According to Huffington Post, when Kheris Rogers, a South Los Angeles (USA) resident, entered class one at the elementary school (I contacted Rogers on Facebook, and she wrote that for the safety of students she was not allowed to release information about school), she found that there were only four black students in her class, including herself. Because of her different skin tone, she was bullied by white students on a regular basis. The other three black students faced the same situation. She was upset that just because someone has a different skin tone and the majority are not used to it, one becomes a subject of bullying?
Weird. But that's the truth in white dominated countries. I have the first-hand experience of such situations because I have lived in California, US, for higher studies. I am not going to go into details, but color decides how you are going to be treated. Pathetic! Color is something you have no control over. Still, you become a subject of the target just because of that. Bullshit!
But this little 10-year-old girl decided to take control of the situation. She decided to wear self-respect!
Read on to know the complete story.
Recently, Rogers' 22-year-old sister, Taylor Pollard wanted to do something for her to make her feel better. To make that happen, she posted a photo of Rogers on Twitter, with the tweet "My sister is only 10, but already a royalty FlexinInHerComplexion."
Surprisingly, the post went viral and garnered whopping 83K likes.
The response made Rogers not only feel better but motivated her to come up with her own clothing line in April 2017, "Flexin' In My Complexion" which is currently operating online from South Los Angeles, reports The Awesome Daily.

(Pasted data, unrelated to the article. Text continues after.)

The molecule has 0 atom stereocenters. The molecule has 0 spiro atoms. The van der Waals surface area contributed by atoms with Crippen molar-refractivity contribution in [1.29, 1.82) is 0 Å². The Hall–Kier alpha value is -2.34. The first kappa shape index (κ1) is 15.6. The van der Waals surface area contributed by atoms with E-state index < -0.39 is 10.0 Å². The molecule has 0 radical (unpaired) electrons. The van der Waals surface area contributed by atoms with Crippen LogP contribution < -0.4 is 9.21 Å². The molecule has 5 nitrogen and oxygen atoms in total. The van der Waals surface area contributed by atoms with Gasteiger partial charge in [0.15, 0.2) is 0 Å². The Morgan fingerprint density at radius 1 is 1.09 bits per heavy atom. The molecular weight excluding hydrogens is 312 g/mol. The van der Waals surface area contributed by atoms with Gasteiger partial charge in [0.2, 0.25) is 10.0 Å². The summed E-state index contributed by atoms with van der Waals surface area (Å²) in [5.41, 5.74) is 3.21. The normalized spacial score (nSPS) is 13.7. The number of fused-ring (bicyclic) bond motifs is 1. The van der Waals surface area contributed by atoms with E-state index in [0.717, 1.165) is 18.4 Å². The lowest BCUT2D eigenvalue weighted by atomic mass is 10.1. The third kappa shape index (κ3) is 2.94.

I think that's a massive feat by this little girl who has decided to overcome the assault of racial bias through creative means.
Check out the number of retweets!
When Mic interviewed Rogers, she said, "I feel confident in myself because, even if I still get picked on because I'm darker, when I put on the T-shirt, it makes me feel bold."
Interestingly, the purpose of the clothing line is to make black women feel more confident about themselves.
If you look closely at the designs, you will feel it's out-of-the-box and carries a child's creativity. The colors play a vital role, since African apparels are also blatantly colorful.
Mic also interviewed Pollard, the elder sister of Rogers and this is what she had to say "I just hope that especially for younger kids, people start to feel more confident in their skin. It doesn't matter how dark or light you are, just knowing that it's beautiful and that your complexion doesn't determine your beauty."
Pollard has played a crucial role in taking her sister out of low self-esteem and helping her come up with her own clothing line.
When BuzzFeed interviewed Pollard, her elder sister, she said that "Rogers started to notice she was different. She would cry a lot, and talk about how she doesn't like her skin tone. There was an incident with a teacher in the elementary school where she had to draw herself, and she gave her a black crayon instead of a brown crayon, which made her really upset."
"Rogers initially thought that only she was going through this, but later she realised that it's a global problem and must be addressed in an effective manner," said Pollard. "That's what pushed Rogers, because she thought if she was feeling this way, then other might also be experiencing this. So she should do something to make them feel better."
According to The Daily Buzz, Rogers tried to escape the situation by changing the school. Her mom changed her school, but in the new school, the situation was no different. That's when she decided to do something about it.
Since I have lived in the US, I can vouch for the fact that racism is very much alive in the US, albeit in a subtle form. Like the teacher gave Rogers a black crayon. Do you get that? And there are numerous other ways by which people make colored people realize their true place. But blacks are known to be very resilient people. The best example is Kheris Rogers and you have just read her story. Way to go, girl!